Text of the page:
Oneida County - An Introduction

Oneida County has always been at the center of transportation developments that controlled the growth of New York State and in large measure, the North Eastern United States.  Nearly one hundred miles west of the state capital of Albany, Oneida County holds the upper reaches of the Mohawk River flowing eastward to the Hudson River.  The County is also the site of streams flowing west to the Great Lakes, North to the St. Lawrence River, and South to the Susquehanna River.  The height of land in this east-west watershed divide is the site of the City of Rome.  A few miles to the east is the site where the Mohawk River is the most fordable for north-south travel, the City of Utica.

In the centuries before settlement, Oneida County was completely wooded and waterways afforded the easiest travel.  As a result the Oneida Indian Nation, one of the Six Nations of the Iroquois, located on the western part of the County.  French, English and Dutch traders knew this land was the key to controlling the fur trade from the west and as access to developing colonial agricultural settlements in the east.  For these reasons fortifications were built in the Rome and Utica areas and significant battles and raids were carried out from the early 1700's to the conclusion of the Revolutionary War.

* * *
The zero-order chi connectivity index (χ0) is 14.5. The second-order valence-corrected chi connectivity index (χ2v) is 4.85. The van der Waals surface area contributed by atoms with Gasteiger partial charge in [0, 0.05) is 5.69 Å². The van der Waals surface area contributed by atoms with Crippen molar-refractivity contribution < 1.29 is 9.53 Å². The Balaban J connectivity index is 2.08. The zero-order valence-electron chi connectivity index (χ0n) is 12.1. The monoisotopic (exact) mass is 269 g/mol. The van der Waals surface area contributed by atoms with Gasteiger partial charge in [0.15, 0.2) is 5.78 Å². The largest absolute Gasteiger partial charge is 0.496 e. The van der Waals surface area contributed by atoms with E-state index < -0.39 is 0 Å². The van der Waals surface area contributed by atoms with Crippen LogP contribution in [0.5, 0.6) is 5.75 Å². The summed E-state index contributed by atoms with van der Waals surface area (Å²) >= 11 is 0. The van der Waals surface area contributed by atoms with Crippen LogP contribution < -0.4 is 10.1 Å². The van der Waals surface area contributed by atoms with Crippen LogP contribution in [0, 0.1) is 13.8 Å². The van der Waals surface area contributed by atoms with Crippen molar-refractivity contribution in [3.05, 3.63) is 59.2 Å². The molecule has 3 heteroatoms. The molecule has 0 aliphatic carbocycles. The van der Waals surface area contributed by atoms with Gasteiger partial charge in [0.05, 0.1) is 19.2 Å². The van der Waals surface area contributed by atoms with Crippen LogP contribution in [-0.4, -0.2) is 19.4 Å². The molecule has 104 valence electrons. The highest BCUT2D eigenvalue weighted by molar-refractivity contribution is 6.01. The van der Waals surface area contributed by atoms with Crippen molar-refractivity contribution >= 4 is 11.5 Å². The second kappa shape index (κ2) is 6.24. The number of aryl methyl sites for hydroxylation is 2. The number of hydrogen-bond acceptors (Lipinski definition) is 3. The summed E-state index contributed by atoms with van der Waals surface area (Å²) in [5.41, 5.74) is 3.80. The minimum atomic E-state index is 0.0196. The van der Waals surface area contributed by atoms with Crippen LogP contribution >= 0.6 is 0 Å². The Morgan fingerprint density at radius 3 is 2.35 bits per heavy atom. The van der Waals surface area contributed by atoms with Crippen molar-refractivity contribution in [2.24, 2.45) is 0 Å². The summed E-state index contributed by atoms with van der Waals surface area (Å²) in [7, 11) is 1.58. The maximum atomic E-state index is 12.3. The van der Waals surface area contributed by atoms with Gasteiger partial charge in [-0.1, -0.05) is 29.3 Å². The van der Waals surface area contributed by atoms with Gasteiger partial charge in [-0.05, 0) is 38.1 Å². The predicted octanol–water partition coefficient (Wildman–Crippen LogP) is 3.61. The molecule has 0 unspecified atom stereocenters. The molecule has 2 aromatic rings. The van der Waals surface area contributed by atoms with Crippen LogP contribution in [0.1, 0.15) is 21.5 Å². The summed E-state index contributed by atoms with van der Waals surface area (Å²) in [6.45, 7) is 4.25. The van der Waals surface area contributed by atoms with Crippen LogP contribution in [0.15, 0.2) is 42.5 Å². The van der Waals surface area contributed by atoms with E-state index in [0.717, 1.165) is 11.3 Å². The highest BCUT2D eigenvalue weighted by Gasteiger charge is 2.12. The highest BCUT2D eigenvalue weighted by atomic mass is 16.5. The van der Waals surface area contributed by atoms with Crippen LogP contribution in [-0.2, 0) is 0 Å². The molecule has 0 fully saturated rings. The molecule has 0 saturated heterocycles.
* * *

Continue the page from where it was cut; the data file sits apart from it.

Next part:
Following the Revolutionary War, New England farmers who had traveled and fought along the Mohawk River, came back to clear and settle more promising lands.  Hugh White who settled Whitestown in 1784 was one; Jedediah Sanger founder of New Hartford was another.  So was Moses Foote of Clinton and James Dean of Westmoreland.

The success of these early families soon brought more pioneers to purchase low-cost and potentially rich farm land.  They settled across Oneida County at crossroads and hamlets that have become today's twenty-six towns and three cities of the County.

Demands for local government and courts, west to Albany, brought the New York State Legislature to form, first, Herkimer County and then Oneida County on March 15, 1798.   Later what is now Lewis County, Jefferson and parts of Oswego County were formed from the original County boundaries.